(“Causennae”) Lincolnshire, England.
The Roman settlement at Ancaster lies 29 km
S of Lincoln on Ermine Street. The place has long been
identified as the Causennae of the Antonine Itinerary
but if the Itinerary distances are accepted Causennae
should lie S of Ancaster. The settlement lies at the junction of two important routes: the N-S ridge followed by
Ermine Street, and an E-W route through the Ancaster
Gap. An Iron Age settlement occupied the site at the
time of the Roman conquest.
The first Roman occupation of Ancaster took the form
of a fort, built not long after A.D. 43 and held until ca.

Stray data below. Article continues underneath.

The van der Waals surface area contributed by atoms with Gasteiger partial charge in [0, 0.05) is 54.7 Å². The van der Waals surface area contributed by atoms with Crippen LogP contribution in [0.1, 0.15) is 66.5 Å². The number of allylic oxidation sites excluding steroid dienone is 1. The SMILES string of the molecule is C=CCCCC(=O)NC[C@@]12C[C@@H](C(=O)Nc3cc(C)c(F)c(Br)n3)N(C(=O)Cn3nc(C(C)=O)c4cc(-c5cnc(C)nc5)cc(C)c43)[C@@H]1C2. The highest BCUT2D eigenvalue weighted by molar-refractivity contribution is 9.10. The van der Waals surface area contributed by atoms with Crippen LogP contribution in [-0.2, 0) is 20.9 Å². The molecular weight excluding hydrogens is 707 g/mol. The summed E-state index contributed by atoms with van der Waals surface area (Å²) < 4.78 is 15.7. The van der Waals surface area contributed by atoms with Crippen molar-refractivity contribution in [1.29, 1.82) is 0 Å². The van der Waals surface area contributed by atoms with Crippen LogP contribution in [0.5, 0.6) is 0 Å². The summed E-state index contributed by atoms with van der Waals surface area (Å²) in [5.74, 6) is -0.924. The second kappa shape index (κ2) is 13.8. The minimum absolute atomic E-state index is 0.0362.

A.D. 70-80. Only a section of the defenses has so far
been recovered. After the withdrawal of the army unit
a civilian vicus developed, which received its own defenses, probably in the later 3d c. These consisted of a
stone wall 2.1 in wide, an earth rampart behind it, and,
in the final form, two broad ditches outside (3.6 ha).
Projecting towers were built at the angles, probably in
the 4th c. Knowledge of the interior is limited. A few
pieces of religious sculpture, including a relief of the
Matres, suggest a temple or temples. Agricultural buildings are known outside the walls, and an early Anglo-Saxon cemetery immediately outside the S defenses suggests that occupation continued at least into the 5th c.
E. Trollope, “Ancaster, the Roman
17 (1870) 1ff; C.F.C. Hawkes, “Roman Ancaster, Horncastle and Caistor,” ArchJ